AIBC announces Professional Governance Act transition

The AIBC has officially transitioned to the Professional Governance Act (PGA). According to the organization, the Architects Act was repealed on February 10 and superseded by the Professional Governance Act and its regulations.

The organization further states that there won’t be any substantive changes to professional standards or how firms and individual registrants are regulated. The AIBC will continue to exist as a statutory corporation, and regulate the profession of architecture in the interest of the public. All applications, complaints and ongoing matters submitted prior to February 10 will follow the current processes under the Architects Act, until they are completed.

Here’s what architects and other registrants need to know about the transition:

Reserved Practice, Updated Code of Ethics, Tariff of Fees of Architectural Services

The reserved scope of practice for architects will essentially remain the same, with some improvements and clarity as to when an architect is required by law. Section 60 of the Architects Act (which have commonly been referred to as the “exceptions”), is being replaced by an updated “reserved practice” scope. They will be found in the Regulations to the PGA, and are specific to the practice of architecture. The AIBC put forward recommendations for the Reserved Practice, and hopes to see better harmonization with the BC Building Code and clarity for the public, including clients and building officials.

Continuing with professional practice and standards – as registrants are aware, the AIBC has been updating the Code of Ethics and Professional Conduct. The primary changes to the Code of Ethics under the PGA are 12 ethical principles that all regulators must include in their codes. These and accompanying commentary were shared with registrants in December, and are generally restatements of existing professional standards. Other changes will include clarification around the use of the Schedule of Architectural Services (formerly known as the Tariff) and greater detail in the Code standards around supervision of services by architects and use of the architects’ seal. None of the amendments and additions to the profession’s standards are substantive or will change the way architects practice. 

Even after the updated Code of Ethics has been published on February 10, further modernization to the document will be taking place over 2023.

Bylaws and Regulatory Documents

The major component of the AIBC’s transition to the PGA has been the development of new bylaws which meet the requirements of the PGA, and several draft suites of bylaws are currently available on the AIBC website for review. I would like to note that the final AIBC Bylaw document is going to look very different than it has in the past. AIBC Bylaws are being compiled into a much more comprehensive, single-source document for the regulation of the architectural profession in B.C., including ‘Schedules’. This will alleviate the need to refer to multiple regulatory documents. Registrants can expect to see the full document on the AIBC website on February 10. The document will continue to be refined as we move through the first stages of implementation.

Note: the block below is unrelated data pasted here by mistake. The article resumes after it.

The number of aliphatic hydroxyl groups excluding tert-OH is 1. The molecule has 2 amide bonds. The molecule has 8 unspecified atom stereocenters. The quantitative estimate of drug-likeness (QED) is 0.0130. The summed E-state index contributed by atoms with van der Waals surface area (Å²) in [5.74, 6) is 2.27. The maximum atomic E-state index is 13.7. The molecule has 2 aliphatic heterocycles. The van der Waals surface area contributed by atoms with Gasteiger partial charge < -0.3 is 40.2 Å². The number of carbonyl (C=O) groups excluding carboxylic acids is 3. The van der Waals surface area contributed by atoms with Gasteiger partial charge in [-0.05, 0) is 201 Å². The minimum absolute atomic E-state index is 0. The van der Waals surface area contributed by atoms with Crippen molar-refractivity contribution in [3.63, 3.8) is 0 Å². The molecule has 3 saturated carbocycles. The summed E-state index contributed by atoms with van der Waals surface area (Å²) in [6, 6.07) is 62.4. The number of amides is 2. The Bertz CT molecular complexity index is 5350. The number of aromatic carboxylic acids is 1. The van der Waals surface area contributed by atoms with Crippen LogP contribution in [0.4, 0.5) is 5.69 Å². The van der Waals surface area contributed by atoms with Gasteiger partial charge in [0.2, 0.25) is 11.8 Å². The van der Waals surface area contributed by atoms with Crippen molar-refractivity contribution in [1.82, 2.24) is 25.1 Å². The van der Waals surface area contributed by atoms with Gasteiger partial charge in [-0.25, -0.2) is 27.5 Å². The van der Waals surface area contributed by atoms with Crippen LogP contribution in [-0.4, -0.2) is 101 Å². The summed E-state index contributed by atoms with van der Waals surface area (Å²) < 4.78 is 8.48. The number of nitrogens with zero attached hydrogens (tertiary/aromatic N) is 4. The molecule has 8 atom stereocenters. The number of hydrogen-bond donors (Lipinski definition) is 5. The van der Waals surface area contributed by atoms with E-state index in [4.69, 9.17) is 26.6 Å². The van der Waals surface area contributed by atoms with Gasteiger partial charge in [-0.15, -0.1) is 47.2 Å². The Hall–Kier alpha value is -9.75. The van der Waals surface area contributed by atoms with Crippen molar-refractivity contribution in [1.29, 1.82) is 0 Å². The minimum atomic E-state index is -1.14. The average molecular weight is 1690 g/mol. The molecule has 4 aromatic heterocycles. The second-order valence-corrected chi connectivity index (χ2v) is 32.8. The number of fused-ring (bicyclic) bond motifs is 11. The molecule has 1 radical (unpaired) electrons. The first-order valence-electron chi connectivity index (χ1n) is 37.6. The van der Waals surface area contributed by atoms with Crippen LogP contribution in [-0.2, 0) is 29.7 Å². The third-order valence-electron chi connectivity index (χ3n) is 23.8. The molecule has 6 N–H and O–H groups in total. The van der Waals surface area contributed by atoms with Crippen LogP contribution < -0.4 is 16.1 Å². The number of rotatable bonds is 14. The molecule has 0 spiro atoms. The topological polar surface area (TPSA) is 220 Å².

In general, one of the largest transition activities has been updating the AIBC’s suite of documents and resources. Registrants may notice that they come across older documents that have incorrect references to bylaws and legislation. Not everything will be updated by the day of transition – some AIBC documents, webpages, information, and processes on the website may not yet be reflective of the new legislation. The AIBC will clearly indicate which documents have been updated, and which have not. Over the coming months, the AIBC will continue to update key regulatory documents and the website, and in the meantime, registrants should look to the Professional Governance Act and its Regulations, as well as the new AIBC Bylaw document.

The Definition of Good Standing

Under the Architects Act, being in ‘Good Standing’ simply means the registrant has paid their annual fee on or before February 1. Under the Professional Governance Act, good standing will now include the following: payment of all fees owing to the AIBC by the due date; not being suspended or under a restriction, condition or limitation of practice that removes a registrant from good standing; and compliance with the Continuing Education System by the deadline, and all Certificate of Practice, Professional Liability Insurance and Firm Update requirements. This is consistent with professional regulatory expectations in other professions. 

Changes to CES Program

As the AIBC has previously shared, mandatory continuing education programs that support Indigenous reconciliation are required under the PGA. Starting this current 2022–2024 reporting period, CES Participants must meet requirements for learning related to Indigenous history, Truth and Reconciliation and/or engagement – a minimum of two Core Learning Units related to Indigenous Peoples Learning are required each reporting period. More information on this change can be found on the AIBC website.